Sorrows of War
At Memphis College of Art, 1930 Poplar in Overton Park, through Sunday
Perhaps it indicates the high level of artistic activity in Memphis that worthwhile exhibitions sometimes don’t receive the attention they deserve. That’s the case with “The Sorrows of War,” a show at Memphis College of Art’s Rust Hall, at the Overton Park campus, that closes Sunday. By all means, sometime during the next three days, make an effort to see this profoundly beautiful, technically accomplished and morally disturbing exhibition.
Where is the art, the music, the poetry protesting against the war in Iraq? Those with long memories will recall that the Vietnam War produced a huge outpouring of protest material in many forms and mediums, so much so that by the late 1960s the anti-war stance had become almost an industry. The wars in Iraq and Afghanistan, however, seem to register far below natural disasters, gun violence at schools and malls, and the latest shenanigans of Lindsay Lohan and the Kardashian sisters in the national consciousness. As exhausting as the first decade of the 21st century was, however, we mustn’t cease paying attention, as the five artists in “The Sorrows of War” remind us.
Organized by Jennifer Sargent, MCA’s former exhibitions coordinator, “The Sorrows of War” is expertly displayed for immediate impact. Colors are somber; arrangement is appropriately regimented. For most of the pieces, really more installations of works in large series, the approach is suggestive and provocative. The exception is Susan Hagen’s “The Lost Army,” a group of soldiers, each about 12 inches tall, made of carved and charred linden wood, displayed at various levels on cloth-covered stands. With their deep black surfaces and their different stances of seeming unease and uncertainty, this little army does indeed look lost.
A far divergent method is employed by Barb Hunt in “Fodder,” a title that’s surely a reference to the old notion that the infantry is cannon fodder thrown into the line of artillery fire. The artist took countless used military fatigues, ripped them apart to leave only the seams and hung them on a broad wall in two rows. The implication of very real yet anonymous waste, both of material and men, is overwhelming. Overwhelming too is Vita Plume’s “Fallen Soldiers,” which fills two walls with little tapestries depicting the eyes of dead American and Canadian military from the war in Afghanistan.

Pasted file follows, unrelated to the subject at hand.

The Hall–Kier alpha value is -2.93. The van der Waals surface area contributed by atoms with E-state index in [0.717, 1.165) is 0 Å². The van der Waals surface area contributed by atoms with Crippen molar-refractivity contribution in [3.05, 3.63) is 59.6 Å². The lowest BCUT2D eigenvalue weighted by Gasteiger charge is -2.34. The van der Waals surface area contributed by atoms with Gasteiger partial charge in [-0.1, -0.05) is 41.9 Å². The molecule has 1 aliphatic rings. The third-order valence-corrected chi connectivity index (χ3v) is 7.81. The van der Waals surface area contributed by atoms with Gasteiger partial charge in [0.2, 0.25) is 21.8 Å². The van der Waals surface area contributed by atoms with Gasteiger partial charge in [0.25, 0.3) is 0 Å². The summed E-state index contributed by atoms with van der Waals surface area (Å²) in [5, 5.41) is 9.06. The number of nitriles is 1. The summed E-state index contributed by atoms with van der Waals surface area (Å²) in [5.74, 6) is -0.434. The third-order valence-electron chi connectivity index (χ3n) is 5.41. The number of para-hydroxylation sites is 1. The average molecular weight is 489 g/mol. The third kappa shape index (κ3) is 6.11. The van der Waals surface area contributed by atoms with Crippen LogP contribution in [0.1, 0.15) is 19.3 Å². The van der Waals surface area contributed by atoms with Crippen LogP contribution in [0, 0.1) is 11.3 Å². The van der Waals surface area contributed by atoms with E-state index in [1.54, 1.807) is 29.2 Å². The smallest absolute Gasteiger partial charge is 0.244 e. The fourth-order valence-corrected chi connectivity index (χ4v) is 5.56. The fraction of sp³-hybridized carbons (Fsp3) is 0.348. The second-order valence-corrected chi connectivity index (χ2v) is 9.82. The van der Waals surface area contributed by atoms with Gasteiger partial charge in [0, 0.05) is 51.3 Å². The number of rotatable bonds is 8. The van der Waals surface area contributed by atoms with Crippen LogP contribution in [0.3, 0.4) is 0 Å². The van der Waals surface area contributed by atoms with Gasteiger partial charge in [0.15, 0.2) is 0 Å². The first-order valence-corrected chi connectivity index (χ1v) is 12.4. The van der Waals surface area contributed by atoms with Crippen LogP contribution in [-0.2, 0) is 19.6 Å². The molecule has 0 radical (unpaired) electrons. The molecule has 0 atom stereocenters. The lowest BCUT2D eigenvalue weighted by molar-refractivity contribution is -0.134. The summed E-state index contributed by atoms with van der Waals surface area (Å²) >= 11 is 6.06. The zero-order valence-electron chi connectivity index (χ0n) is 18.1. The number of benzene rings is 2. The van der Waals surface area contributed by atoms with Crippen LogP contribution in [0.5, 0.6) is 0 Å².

Another complex series is Aaron Hughes’ “Dust Memories,” an extensive grouping of works on paper — collage, pen and ink, charcoal, watercolor and transfer — that assert in a fashion that is both realistic and dreamlike, detailed and abstract, the artists’ memories of his “ambiguous and anxious” service in Iraq.
Finally, also in the works on paper category but categorically the opposite in scope and scale are four giant virtuoso woodblock prints by Sandow Birk, who must surely be considered the Jimi Hendrix of the process. Inspired by “The Miseries of War,” a series of engravings by Jacques Callot (1592-1635), Birk’s 15-piece “The Depravities of War,” of which these four examples are a part, translates the grave iniquities and disasters of war and their outcomes to our time, mingling past and present in an unfortunate and seemingly insurmountable cycle.